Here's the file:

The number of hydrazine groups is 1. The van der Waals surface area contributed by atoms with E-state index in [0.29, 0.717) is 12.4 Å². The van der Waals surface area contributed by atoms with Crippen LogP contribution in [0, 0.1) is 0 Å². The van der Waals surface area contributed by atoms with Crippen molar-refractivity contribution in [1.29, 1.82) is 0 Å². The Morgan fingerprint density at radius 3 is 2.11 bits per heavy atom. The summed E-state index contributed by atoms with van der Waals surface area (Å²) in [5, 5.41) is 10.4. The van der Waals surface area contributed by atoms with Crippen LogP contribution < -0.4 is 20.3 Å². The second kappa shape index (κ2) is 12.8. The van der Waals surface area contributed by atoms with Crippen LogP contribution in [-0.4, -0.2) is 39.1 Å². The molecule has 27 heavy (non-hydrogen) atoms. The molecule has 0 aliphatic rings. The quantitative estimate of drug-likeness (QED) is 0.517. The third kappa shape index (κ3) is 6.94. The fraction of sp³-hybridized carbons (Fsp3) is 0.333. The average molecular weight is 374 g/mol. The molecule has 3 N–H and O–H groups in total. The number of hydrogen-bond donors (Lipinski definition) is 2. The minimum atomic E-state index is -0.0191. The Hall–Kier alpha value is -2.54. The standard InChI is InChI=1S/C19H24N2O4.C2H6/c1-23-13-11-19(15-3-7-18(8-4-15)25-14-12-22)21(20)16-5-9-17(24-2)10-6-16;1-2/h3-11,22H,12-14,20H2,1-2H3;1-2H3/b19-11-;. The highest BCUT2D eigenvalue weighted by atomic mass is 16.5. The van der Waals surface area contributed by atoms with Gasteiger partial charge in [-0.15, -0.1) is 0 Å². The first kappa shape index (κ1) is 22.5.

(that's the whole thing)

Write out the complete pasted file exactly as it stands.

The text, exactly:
The number of hydrazine groups is 1. The van der Waals surface area contributed by atoms with E-state index in [0.29, 0.717) is 12.4 Å². The van der Waals surface area contributed by atoms with Crippen LogP contribution in [0, 0.1) is 0 Å². The van der Waals surface area contributed by atoms with Crippen molar-refractivity contribution in [1.29, 1.82) is 0 Å². The Morgan fingerprint density at radius 3 is 2.11 bits per heavy atom. The summed E-state index contributed by atoms with van der Waals surface area (Å²) in [5, 5.41) is 10.4. The van der Waals surface area contributed by atoms with Crippen LogP contribution < -0.4 is 20.3 Å². The second kappa shape index (κ2) is 12.8. The van der Waals surface area contributed by atoms with Crippen LogP contribution in [-0.4, -0.2) is 39.1 Å². The molecule has 27 heavy (non-hydrogen) atoms. The molecule has 0 aliphatic rings. The quantitative estimate of drug-likeness (QED) is 0.517. The third kappa shape index (κ3) is 6.94. The fraction of sp³-hybridized carbons (Fsp3) is 0.333. The average molecular weight is 374 g/mol. The molecule has 3 N–H and O–H groups in total. The number of hydrogen-bond donors (Lipinski definition) is 2. The minimum atomic E-state index is -0.0191. The Hall–Kier alpha value is -2.54. The standard InChI is InChI=1S/C19H24N2O4.C2H6/c1-23-13-11-19(15-3-7-18(8-4-15)25-14-12-22)21(20)16-5-9-17(24-2)10-6-16;1-2/h3-11,22H,12-14,20H2,1-2H3;1-2H3/b19-11-;. The highest BCUT2D eigenvalue weighted by atomic mass is 16.5. The van der Waals surface area contributed by atoms with Gasteiger partial charge in [-0.15, -0.1) is 0 Å². The first kappa shape index (κ1) is 22.5.